How to manage your mental health during pregnancy and as a new parent
What are the most common perinatal mental illnesses, and how can you manage them?
It’s common for parents to experience mental ill health any time in the perinatal period - from becoming pregnant to a year and longer after giving birth. A survey conducted by Benenden Health with Netmums users found that almost one in three had suffered from perinatal mental illness in the past.
“Anxiety and depression are common around pregnancy and early parenthood. Eating disorders, obsessive compulsive disorders, psychosis and post-traumatic stress disorder are less common in perinatal health but if you are hit by these, they are more complex but still manageable” says Cheryl Lythgoe.
Cheryl also noted that partners can suffer these mental health issues too. “They feel like voyeurs in a process. They can feel powerless and find it difficult to mentally prepare for having a child, but there is support available for new dads, and single families.” Discover the different support networks out there.
What causes perinatal mental ill health?
Pregnancy and parenthood are big, long-lasting life events which trigger a wide range of new emotions and thoughts. The causes of mental ill health are not always known but for many people it can be a combination of factors including:
Previous mental health problems
Cheryl emphasised how important it is to talk to your doctor or midwife if you have experienced mental health issues before and are planning a family or are expecting a baby. Your GP or midwife can help you recognise possible triggers and talk through what help is available, or they can help you change to safer medication or stop medication.
Some studies show that changes to your hormones during pregnancy and after giving birth can cause differences in your mood, but this is unlikely to be the only cause of mental ill health.
Lack of support
Being pregnant and having a baby are major changes which are often stressful, exhausting and overwhelming. Not having people around who can help, like a partner or family, can affect how well you cope and may mean you are more likely to develop a mental health problem.
Difficult previous experiences
If you have experienced abuse, neglect, bereavement, trauma or an unstable family situation this can have a big effect on your feelings about becoming a parent or your self-belief that you have the skills to become the parent you want to be.
Very low opinions of yourself can leave you doubting how well you will cope as a parent and can put you at risk of developing mental health issues.
Other major stressors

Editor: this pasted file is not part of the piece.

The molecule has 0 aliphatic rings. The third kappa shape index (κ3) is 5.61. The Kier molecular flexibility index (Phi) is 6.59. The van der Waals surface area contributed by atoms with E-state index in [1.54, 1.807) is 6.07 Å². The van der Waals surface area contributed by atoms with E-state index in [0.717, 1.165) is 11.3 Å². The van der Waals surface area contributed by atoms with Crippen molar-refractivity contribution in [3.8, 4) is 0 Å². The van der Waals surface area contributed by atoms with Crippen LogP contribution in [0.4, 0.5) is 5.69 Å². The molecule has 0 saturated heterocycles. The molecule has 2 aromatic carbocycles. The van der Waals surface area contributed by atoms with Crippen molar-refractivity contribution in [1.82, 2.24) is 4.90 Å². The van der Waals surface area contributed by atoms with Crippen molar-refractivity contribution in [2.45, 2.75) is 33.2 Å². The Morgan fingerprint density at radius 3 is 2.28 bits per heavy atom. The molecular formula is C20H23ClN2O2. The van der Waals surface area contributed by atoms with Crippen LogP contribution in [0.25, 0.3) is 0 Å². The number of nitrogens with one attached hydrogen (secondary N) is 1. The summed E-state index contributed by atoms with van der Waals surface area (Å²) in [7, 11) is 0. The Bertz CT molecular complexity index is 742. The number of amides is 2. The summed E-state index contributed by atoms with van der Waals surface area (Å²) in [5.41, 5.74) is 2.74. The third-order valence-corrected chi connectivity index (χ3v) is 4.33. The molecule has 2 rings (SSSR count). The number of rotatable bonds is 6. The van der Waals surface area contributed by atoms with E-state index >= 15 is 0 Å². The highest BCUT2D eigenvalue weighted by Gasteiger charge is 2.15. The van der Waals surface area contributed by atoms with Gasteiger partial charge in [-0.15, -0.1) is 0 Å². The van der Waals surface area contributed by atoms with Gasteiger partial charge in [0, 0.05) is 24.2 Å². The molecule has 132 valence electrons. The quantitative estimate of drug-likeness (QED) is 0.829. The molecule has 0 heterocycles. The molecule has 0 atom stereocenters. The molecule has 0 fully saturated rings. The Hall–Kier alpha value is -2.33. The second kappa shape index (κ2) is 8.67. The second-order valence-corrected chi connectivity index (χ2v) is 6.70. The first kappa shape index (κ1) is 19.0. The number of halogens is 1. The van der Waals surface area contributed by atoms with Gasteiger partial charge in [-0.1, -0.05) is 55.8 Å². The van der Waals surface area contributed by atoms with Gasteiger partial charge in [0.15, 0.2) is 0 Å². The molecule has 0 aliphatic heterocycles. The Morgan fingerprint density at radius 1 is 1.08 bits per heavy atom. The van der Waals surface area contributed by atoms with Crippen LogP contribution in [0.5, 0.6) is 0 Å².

Stressful living conditions such as financial or housing problems, or major life events such as ill health, relationship break-ups or losing your job all put extra pressure on your coping abilities and may make you more likely to develop a mental health problem in pregnancy or as a parent.
6 most common mental illnesses during pregnancy and after birth
This can develop any time during pregnancy or within six weeks of giving birth and is longer-lasting than the ‘baby blues’. Over 35% of the parents we surveyed had experienced perinatal depression. You can read more about perinatal depression.
It’s normal to have worries during pregnancy and early parenthood - almost two thirds of the parents we spoke to had felt anxious at some point. When these become longer-term thoughts or have more intense physical reactions, you may be experiencing anxiety. Perinatal anxiety is common and often people experience anxiety and depression together. Some of the symptoms include:
a churning feeling in your stomach or nausea (feeling sick)
feeling light-headed, dizzy or having pins and needles
feeling restless or unable to sit still
headaches, backache or other aches and pains
faster breathing or a fast, thumping or irregular heartbeat
sweating or hot flushes
finding it hard to sleep, even when you have the chance
having panic attacks
feeling tense, nervous or unable to relax
having a sense of dread or fearing the worst or feeling like you can't stop worrying
worrying about anxiety itself, e.g. worrying about when panic attacks might happen
wanting lots of reassurance from others or worrying that people are angry or upset with you
thinking a lot about bad experiences, or thinking over a situation again and again
Obsessive-compulsive disorder (OCD)
It’s natural for parents-to-be and new parents to worry about the baby’s wellbeing and to want to protect it but if these thoughts become intrusive and you have the urge to do something repetitively to relieve the mental discomfort, you may be experiencing OCD.
OCD has two main parts - obsessions and compulsions:
Obsessions are unwelcome thoughts, images, urges, worries or doubts that repeatedly appear in your mind. They can make you feel very anxious, although some people describe it as 'mental discomfort' rather than anxiety. Common perinatal obsessions are the fear of making the wrong decision e.g. about vaccinations or medical treatment, or intrusive thoughts about hurting your baby, during or after pregnancy
Compulsions are repetitive activities that you do to reduce the distress and anxiety caused by obsessions. Repeating compulsions is often very time consuming, and the relief they give doesn't usually last very long. Common perinatal compulsions are excessively washing items, or constantly checking on the baby e.g. waking them up when they're asleep to check on them